Lacrosse Offers Fascinating Sports Attractions
When girls hockey started in Minnesota, it was probably the fastest growing sport in decades at the Minnssota State High School League, and it grew from zero in a remarkably short number of years. This year, lacrosse is making even more dramatic launch, drawing both boys and girls athletes to an unusual but exciting game that dazzles the senses and inspires people to want to play.
They played a game on the Ordean East football field last week, on a chilly night, and it featured lots of goals, never-ending action, and all of the public school teams in the Duluth area. The Wolfpack, a team that combines players from East and Denfeld, took on the Stealth, a combined team of Hermantown and Proctor.
The Wolfpack won, 9-6, to advance in the Section 7 tournament where they had to go on the road to the Twin Cities. They lost that Monday night match 14-6 to Blaine, but their season was a rousing success at 11-4.
Lacrosse is an ancient game, reportedly enjoyed by Native Americans centuries ago, and which combines some of the finer attributes of soccer, football, hockey, field hockey, rugby, baseball and…mayhem.
You send out a couple of teams of aggressive young athletes and arm them with sticks that have little basket-like things on the end trying to possess a little ball, about the size of a tennis ball but smooth and harder. They can run around as in soccer, pass the ball to each other much like soccer, although flipping it from your little basket to their little basket takes considerable talent — as much to make a pass as to catch one. There is that goal, smaller than a soccer goal and defended by a goalie.
There are officials, and they will call penalties for things such as slashing, cross-checking and other hockey-seeming infractions, but the players don’t wear pads, just helmets with face masks.
In their playoff showdown, the teams were tied 1-1 after one 12-minute quarter, and well into the second one when the Wolfpack erupted for three goals before halftime. At the start of the third quarter, leading 4-1, the Wolfpack struck for a goal by Jayden Erie.
Hermantown-Proctor rallied, with a goal by Matt Bonfigt a minute and a half later, then another, by Noah Strecker with 4:37 left in the third quarter, closed the gap to 5-3. But before the third quarter ended, Will Smyth scored with 3:59 left after an end to end rush, and a half-minute later Erie scored again to make it 7-3. Riley Johnson made it 8-3 with another goal with only 25.9 seconds to go in the quarter
Midway through the fourth quarter, the Wolfpack scored one of the more intriguing goals of the game when Erie carried the ball up the left side, circled behind the net and came out on the right. While fighting off a heavy check, he held possession as he went down and snapped a shot off that he bounced off the turf, between the goalie’s feet, and up into the net to make it 9-3.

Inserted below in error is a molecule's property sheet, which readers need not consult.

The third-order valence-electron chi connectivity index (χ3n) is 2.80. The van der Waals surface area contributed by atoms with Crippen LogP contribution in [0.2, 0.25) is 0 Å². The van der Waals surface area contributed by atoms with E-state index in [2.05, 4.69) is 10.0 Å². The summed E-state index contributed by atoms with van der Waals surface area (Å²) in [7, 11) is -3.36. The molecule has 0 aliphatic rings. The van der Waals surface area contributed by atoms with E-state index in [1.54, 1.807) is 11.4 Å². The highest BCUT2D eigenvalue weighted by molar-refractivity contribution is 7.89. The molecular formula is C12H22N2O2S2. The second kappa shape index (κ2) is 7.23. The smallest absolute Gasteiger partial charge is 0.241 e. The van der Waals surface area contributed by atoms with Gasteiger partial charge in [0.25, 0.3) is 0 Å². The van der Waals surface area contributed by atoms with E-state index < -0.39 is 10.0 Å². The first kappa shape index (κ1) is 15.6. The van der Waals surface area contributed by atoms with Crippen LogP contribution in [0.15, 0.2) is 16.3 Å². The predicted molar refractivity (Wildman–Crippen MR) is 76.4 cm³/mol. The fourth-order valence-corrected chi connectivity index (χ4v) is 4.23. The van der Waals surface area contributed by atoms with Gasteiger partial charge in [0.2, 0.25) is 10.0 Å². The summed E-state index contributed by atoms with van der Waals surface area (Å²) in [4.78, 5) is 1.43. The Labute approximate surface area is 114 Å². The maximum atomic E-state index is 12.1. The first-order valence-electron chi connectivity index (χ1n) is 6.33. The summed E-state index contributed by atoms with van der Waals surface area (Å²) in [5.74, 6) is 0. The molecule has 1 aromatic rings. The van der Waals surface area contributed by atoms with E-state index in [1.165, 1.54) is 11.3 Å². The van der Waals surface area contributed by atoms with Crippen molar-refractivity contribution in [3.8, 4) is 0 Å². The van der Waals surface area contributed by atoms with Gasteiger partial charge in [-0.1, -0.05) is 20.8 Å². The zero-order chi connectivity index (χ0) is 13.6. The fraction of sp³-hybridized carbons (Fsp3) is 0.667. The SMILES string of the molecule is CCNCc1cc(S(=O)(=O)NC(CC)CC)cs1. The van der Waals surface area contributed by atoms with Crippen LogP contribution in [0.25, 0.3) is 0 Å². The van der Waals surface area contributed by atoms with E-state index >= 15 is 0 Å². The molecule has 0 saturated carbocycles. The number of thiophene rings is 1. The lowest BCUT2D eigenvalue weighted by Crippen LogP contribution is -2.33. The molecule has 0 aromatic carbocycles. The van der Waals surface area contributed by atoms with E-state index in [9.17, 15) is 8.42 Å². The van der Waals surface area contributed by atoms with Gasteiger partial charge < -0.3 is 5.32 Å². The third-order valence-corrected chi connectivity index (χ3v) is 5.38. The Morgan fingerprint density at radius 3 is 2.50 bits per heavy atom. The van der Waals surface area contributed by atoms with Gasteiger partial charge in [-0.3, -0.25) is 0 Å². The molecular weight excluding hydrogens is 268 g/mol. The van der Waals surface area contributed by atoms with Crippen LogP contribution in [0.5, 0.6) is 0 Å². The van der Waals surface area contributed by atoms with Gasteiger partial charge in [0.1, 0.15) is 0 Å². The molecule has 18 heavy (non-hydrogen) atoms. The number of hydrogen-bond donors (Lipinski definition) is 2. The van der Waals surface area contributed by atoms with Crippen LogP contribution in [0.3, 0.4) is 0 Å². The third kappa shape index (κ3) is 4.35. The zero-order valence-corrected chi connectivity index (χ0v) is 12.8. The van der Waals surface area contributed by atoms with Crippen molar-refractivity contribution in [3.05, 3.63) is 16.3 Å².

To their credit, the Stealth never sagged, and, in fact, rallied for three goals in the last six minutes to close the final gap to 9-6.
It’ll be a while now, but when you get a chance to watch a game live, take advantage of it, because it could be well on its way to becoming a mainstay on the Minnesota sports scene.
This is in addition to all the great sports events we have now, including baseball, softball, track, and now the start of the Huskies baseball season and area short-track stock car racing.
Of course, you can spend a lot of hours watching compelling sports on satellite television too, including the Twins, who continue their astonishing run atop their Central Division of the American League.
And college softball made a fantastic run, with the Gophers, coached by Jamie Trachsel, making such a strong run at the NCAA tournament. Those games were tense and dramatic, and they were so good I found myself switching away from the St. Louis-Boston Stanley Cup Playoff finals to watch UCLA, Oklahoma, Washington, Alabama and the Gophers battle. It came down to a best-of-three championship series between No. 1 Oklahoma and No. 2 UCLA, scheduled to end Tuesday or Wednesday nights after UCLA crushed Oklahoma 16-3 in the first game on Monday.
As for the Stanley Cup, I don’t appreciate Boston’s giant 6-foot-9 defenseman and captain Zdeno Chara being able to cross-check everybody he gets near, almost always without penalties, but while I don’t enjoy watching him play, it was horrible that he was hit on the side of the face by a deflected puck Monday night, when St. Louis came back to gain 2-games-apiece tie. Chara went out and we learned Tuesday that he suffered a fractured jaw in the fluke incident.
As for the Twins, Mitch Garver comes back from the injured list to add the punch of his .329 average to the lineup, joining Jorge Polanco, who leads the American League at .335. Now, if someone had told you Polanco and Garver would be leading the team on the first of June with those averages, you would have called for the men with butterfly nets.
But how about the pitching? What kind of odds would you have offered against Jake Odorizzi having a 7-2 record, Jose Berrios 7-2, Kirk Gibson 6-2, and Martin Perez 7-2 as of June 1? The relievers have been OK, and will get better, and right now, I’d rather see Taylor Rogers stroll in from the bullpen than anybody I can think of.
The hitting may come and go, but the starting pitching will keep the Twins in contention…indefinitely. Can you say, “Where do I order my World Series tickets?”